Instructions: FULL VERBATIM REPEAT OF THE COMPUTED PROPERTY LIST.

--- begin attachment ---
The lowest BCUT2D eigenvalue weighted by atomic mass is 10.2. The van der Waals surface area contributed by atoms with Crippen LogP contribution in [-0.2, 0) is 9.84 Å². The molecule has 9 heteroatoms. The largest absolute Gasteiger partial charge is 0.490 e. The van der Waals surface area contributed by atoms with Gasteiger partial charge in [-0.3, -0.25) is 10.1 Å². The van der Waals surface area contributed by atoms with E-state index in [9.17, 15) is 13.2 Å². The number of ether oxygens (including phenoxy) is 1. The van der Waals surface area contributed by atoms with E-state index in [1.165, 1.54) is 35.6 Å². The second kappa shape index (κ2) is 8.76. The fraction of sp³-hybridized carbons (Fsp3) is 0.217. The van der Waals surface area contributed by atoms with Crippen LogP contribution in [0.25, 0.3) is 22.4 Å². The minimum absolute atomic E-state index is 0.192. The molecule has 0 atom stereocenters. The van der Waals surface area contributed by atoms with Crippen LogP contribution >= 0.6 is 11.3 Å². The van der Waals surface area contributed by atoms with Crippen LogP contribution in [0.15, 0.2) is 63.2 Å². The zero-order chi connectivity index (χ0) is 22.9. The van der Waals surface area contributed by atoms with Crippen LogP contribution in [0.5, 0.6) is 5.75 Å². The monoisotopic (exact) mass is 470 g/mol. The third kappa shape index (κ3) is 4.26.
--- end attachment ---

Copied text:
The lowest BCUT2D eigenvalue weighted by atomic mass is 10.2. The van der Waals surface area contributed by atoms with Crippen LogP contribution in [-0.2, 0) is 9.84 Å². The molecule has 9 heteroatoms. The largest absolute Gasteiger partial charge is 0.490 e. The van der Waals surface area contributed by atoms with Gasteiger partial charge in [-0.3, -0.25) is 10.1 Å². The van der Waals surface area contributed by atoms with E-state index in [9.17, 15) is 13.2 Å². The number of ether oxygens (including phenoxy) is 1. The van der Waals surface area contributed by atoms with E-state index in [1.165, 1.54) is 35.6 Å². The second kappa shape index (κ2) is 8.76. The fraction of sp³-hybridized carbons (Fsp3) is 0.217. The van der Waals surface area contributed by atoms with Crippen LogP contribution in [0.25, 0.3) is 22.4 Å². The minimum absolute atomic E-state index is 0.192. The molecule has 0 atom stereocenters. The van der Waals surface area contributed by atoms with Crippen LogP contribution >= 0.6 is 11.3 Å². The van der Waals surface area contributed by atoms with Crippen LogP contribution in [0.15, 0.2) is 63.2 Å². The zero-order chi connectivity index (χ0) is 22.9. The van der Waals surface area contributed by atoms with Crippen LogP contribution in [0.5, 0.6) is 5.75 Å². The monoisotopic (exact) mass is 470 g/mol. The third kappa shape index (κ3) is 4.26.